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When Governors Talk Education, It’s About the Economy, Stupid

By Sean Cavanagh — October 25, 2011 3 min read
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Most governors are fond of talking about education—why it needs to be improved, how they’re going to improve it, the consequences of not improving it, and so on.

But when governors attempt to use the bully pulpit to sell their ideas about education to the public, what are their favored rhetorical themes? A new analysis examines that question, and finds that governors overwhelmingly choose to frame education as important for economic reasons, rather than for the development of individual abilities, or as a matter of civic responsibility. And that political strategy has implications for society and its schools, the researchers say.

The analysis, published in the International Journal of Education Policy and Leadership, is based on a detailed review of governors’ “state of the state” addresses between 2001 and 2008. Why focus on those speeches? Because they’re the most widely reported examples of gubernatorial rhetoric, and, the record shows, they typically provide an accurate roadmap of where governors’ policies are headed, according to the authors.

Authors Dick M. Carpenter, of the University of Colorado, Colorado Springs, and Haning Hughes, of the United States Air Force Academy, reviewed passages in nearly 360 combined governors’ speeches and 560 phrases in which the elected officials spoke about the purposes of education. The authors then coded the passages within different categories, according to themes raised by the speakers.

The authors examined the extent to which governors define the purpose of education in four broad categories: economic efficiency; self-realization, which is generally defined as developing individual abilities, curiosity, and creativity; what they call human relationship, which focuses on issues of, and tensions between, individual freedom, justice, and social equality; and civic responsibility, or preparing students for roles as citizens and leaders.

Over the time period studied, the authors found that governors defined the importance of education in economic terms much more often—62 percent of the time—than they did in other ways.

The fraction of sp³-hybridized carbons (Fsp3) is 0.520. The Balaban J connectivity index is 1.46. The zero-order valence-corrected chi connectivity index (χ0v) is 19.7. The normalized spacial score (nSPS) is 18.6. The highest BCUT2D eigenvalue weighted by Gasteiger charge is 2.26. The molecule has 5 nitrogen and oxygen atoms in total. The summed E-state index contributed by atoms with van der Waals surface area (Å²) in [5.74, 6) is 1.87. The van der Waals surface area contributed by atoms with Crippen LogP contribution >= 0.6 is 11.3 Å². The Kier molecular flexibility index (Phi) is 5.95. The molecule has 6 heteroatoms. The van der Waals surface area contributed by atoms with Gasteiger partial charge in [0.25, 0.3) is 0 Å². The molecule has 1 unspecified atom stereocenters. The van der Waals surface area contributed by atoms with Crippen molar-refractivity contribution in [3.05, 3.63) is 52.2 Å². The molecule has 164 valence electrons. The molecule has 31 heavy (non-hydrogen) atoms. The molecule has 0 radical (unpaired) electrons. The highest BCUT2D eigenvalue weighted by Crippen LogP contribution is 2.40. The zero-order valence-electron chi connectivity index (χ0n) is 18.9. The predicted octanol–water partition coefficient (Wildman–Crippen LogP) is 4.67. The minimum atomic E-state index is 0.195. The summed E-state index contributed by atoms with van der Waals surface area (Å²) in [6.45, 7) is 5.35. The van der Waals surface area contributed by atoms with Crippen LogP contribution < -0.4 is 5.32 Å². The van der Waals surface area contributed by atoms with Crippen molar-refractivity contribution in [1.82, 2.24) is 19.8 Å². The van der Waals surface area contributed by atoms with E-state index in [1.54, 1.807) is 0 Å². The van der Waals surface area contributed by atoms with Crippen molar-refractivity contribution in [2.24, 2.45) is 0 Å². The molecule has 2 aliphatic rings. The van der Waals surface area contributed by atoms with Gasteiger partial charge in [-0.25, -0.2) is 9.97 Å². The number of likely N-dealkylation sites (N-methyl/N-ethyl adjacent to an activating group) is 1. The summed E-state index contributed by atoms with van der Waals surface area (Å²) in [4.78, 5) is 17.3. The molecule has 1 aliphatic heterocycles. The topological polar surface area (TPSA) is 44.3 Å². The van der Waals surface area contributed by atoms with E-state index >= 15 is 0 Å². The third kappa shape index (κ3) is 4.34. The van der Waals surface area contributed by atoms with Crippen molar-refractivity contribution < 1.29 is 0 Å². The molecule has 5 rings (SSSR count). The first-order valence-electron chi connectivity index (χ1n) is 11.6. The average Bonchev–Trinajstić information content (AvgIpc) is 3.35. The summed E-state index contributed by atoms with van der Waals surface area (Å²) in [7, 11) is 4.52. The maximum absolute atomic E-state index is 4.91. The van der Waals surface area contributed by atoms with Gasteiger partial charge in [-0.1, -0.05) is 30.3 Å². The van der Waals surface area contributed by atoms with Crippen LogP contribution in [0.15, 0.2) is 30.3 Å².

Governors touched on the importance of education for self-realization only 27 percent of the time. And they connected education to civic responsibility just 7 percent of the time.

The paper offers a sampling of that rhetoric:

Education is “vital if we are to strengthen our economy,” former Arizona Gov. Janet Napolitano, a Democrat, said in one speech.

“Knowledge is the new economic fuel, not physical labor,” asserted one-time Republican Gov. Sonny Perdue of Georgia.

“In the knowledge economy, business and education are linked,” said Jennifer Granholm, a Democrat and then governor of Michigan, as quoted by the authors. “You cannot succeed at the former if you do not excel at the latter.”

There were few regional differences among the various governors, in terms of the rationale they offered for supporting education. Republican governors made reference to human relationship and civic responsibility significantly less often than Democrats. GOP governors discussed economic purposes more often than the other party, but not in a way that was statistically significant.

Why does any of this matter?

Because governors create policies based on how they define the purpose of education, Carpenter and Hughes contend. The emphasis that governors place on “economic efficiency” is likely to feed states’ overall interest in standards, assessment, and accountability, the authors say.

It’s also important, they argue, because state goals in education that are not related to economic growth “will quite likely remain marginalized.”

And finally, “the de-emphasis of the other purposes of education carries with it the potential of perpetuating a citizenry committed to self above all,” the researchers conclude, “shrugging off responsibilities inherent in a free and pluralistic society.”

“Considering the breakdown of social capital, the disengagement of youth, students’ lackluster knowledge of civics, and voter apathy,” the authors say, “such a dynamic may be in contemporary evidence in the United States.”

Disengagement has never been an issue for readers of this blog, so I trust that you’ll give me your read on the prevailing rhetoric from the governors, and the authors’ analysis of it.

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A version of this news article first appeared in the State EdWatch blog.